My life got very busy again - stress levels went up. My travel schedule got ridiculous and slowly but surely, the things that allowed me to maintain that weight started to fall away. No trainer so no weight training. Lots of work and travel, little time for cardio workouts. Food on the run - lots of eating out, more and more bad food choices. In a year and a half, I gained about five pounds. Doesn't sound like much, but after 6 years of never varying more than a pound or so, it was a lot and it was a harbinger of more to come. I steadied out for a few months at about 175 lbs., but about a year ago, when stress levels went up and all good food choices started to disappear, the weight gain started again. In a year's time, I put on 9 lbs. and there was no end in sight.
I tried to put a stop to it. Starting diets several times. But my old discipline failed me. There was always an excuse - too busy, need to be at my best, will start tomorrow, will workout twice as long tomorrow. On and on - I was surprised, disappointed in myself and scared that I would become that 235 lb. whale again - there didn't seem to be anything standing in the way.
I knew what the right things to do were - I knew what foods to eat, how much and when. I knew how much exercise I had to do and what type. I simply lacked the discipline, really the motivation to follow it. Then I hit upon the idea of The Chastity Diet. What stronger motivation for me was there then sex? None, absolutely none. Suppose after three days of dieting and sexual abstinence, my sexual release was dependent upon not eating that bowl of Chex mix with my evening glass of wine? Would I pass it up? Would I choose the opportunity for sexual release? Suppose I had lots of work related tasks to do but I needed to go to the gym to burn off 500 calories today which would allow me to lose that last two tenths of a pound to meet my one pound loss requirement for sex - would I do it? Would I find the time to go workout? After 19 days, I have found that the answer is a resounding YES! It really does work to counter-balance the immediate attraction and satisfaction of food or the avoidance of immediate discomfort from exercising.
Every time I've had one of those decisions to make in these last 19 days, the decision was the right one in terms of weight loss and advancing me towards an opportunity for sexual release. Ultimately, every diet consists of choices - being confronted with dozens of choices every day - what do I eat? How much? When? Do I exercise? When? How much? Every decision is like a scale or a balance - on one side is the attraction of food, the immediate comfort and satisfaction it brings; or the avoidance of discomfort from exercising. On the other side is the motivation for the diet - health, appearance, even sexual attractiveness. The food or non-exercise choice often wins, often outweighs the motivation because it is more immediate, more acutely felt; the motivation for losing the weight more long term.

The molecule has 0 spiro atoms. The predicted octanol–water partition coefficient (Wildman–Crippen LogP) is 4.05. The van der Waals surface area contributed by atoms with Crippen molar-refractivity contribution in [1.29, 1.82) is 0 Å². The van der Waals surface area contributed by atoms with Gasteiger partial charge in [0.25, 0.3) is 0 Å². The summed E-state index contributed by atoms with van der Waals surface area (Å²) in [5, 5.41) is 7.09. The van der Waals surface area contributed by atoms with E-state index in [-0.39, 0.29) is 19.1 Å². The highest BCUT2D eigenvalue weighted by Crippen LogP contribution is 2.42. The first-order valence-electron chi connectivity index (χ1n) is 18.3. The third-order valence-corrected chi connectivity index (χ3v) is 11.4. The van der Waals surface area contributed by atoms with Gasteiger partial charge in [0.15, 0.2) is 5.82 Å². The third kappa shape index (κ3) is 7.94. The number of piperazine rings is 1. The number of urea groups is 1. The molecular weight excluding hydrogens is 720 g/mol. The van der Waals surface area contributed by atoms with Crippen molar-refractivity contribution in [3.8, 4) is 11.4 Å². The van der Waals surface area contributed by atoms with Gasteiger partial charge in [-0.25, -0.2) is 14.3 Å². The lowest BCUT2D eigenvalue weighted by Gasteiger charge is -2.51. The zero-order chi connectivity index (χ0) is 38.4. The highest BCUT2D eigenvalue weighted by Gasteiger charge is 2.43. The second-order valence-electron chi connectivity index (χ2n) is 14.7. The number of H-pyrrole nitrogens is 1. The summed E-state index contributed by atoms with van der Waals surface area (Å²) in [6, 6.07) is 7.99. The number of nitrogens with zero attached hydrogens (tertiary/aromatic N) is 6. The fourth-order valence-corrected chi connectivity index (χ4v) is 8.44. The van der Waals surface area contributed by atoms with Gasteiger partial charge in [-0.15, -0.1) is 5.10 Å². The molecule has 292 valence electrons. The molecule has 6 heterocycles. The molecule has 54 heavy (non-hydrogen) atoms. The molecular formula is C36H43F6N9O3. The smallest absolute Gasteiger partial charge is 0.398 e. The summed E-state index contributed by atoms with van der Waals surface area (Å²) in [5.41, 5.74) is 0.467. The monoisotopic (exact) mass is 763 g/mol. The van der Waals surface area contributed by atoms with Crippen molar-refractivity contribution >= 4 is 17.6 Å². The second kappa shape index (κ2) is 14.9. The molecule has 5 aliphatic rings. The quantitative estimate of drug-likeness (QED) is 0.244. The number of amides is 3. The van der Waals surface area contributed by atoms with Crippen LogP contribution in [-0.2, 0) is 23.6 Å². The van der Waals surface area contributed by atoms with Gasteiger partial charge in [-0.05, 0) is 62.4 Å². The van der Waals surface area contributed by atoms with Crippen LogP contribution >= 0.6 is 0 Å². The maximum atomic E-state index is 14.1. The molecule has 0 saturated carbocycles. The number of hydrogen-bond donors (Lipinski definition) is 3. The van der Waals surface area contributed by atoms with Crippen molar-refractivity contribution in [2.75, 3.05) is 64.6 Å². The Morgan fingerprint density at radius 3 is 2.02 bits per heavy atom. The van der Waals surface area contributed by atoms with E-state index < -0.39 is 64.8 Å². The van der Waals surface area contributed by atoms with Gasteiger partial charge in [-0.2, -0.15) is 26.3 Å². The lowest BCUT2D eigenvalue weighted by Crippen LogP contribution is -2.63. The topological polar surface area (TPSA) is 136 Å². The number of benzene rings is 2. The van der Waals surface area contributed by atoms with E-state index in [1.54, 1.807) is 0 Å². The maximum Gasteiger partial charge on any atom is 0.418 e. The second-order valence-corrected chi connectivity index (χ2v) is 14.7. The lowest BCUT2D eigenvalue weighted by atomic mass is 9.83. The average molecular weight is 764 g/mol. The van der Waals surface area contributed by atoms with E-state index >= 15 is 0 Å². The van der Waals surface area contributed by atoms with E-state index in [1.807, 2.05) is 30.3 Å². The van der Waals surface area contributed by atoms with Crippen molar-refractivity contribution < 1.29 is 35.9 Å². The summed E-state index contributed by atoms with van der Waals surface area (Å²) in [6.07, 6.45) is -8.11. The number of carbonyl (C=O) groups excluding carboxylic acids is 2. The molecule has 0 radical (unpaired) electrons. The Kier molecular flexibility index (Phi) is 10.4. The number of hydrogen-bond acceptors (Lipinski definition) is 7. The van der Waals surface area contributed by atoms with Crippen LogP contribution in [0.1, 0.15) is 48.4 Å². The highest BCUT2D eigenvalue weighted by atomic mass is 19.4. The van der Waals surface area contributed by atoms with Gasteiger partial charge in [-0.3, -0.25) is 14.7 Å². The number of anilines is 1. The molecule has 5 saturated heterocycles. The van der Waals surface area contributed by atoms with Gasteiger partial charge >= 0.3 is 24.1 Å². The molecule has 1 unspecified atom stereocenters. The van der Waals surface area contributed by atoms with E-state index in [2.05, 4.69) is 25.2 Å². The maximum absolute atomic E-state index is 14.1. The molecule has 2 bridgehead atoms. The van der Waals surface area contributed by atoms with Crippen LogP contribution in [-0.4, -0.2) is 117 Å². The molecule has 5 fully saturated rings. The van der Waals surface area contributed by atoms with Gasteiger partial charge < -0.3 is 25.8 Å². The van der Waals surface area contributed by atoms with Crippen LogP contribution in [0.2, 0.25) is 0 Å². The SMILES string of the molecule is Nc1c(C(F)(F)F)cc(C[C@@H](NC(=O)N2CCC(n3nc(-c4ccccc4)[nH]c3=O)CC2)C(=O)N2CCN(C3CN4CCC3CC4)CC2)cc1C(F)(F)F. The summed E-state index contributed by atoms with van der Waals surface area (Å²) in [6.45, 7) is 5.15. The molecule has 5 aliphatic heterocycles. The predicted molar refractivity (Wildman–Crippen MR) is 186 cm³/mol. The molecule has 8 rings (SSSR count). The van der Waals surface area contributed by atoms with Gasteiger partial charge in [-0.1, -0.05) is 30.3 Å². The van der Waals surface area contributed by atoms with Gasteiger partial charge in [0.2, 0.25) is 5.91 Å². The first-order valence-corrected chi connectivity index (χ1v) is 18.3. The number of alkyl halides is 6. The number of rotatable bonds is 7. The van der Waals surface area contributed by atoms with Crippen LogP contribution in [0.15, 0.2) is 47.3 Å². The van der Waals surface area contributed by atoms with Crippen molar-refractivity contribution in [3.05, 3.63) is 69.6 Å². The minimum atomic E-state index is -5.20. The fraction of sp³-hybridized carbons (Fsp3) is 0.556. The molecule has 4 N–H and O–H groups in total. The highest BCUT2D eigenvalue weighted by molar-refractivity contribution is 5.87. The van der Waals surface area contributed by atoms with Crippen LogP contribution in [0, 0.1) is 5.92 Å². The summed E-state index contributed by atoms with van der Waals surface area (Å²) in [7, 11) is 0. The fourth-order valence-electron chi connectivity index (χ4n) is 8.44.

By introducing sexual release as a motivation, I have effectly biased the scale in favor of making the correct weight loss decisions. For me, there is nothing except air and water that is more acute, urgent and immediate than the need for sexual release. And going without it, and knowing that I will continue to go without unless I meet my short term goal of losing a pound, makes it even more acute, urgent and immediate.
In future posts, I will talk about the effect of abstinence or chastity on sex when it actually finally occurs and what my wife thinks about it all - at least the part she knows about. And, I will talk about my struggles with the abstinence part of this program. The chastity part of this is totally new for me. I have been reading other blogs and picking up some good tips. I am always looking for more. Til next time.
KelMag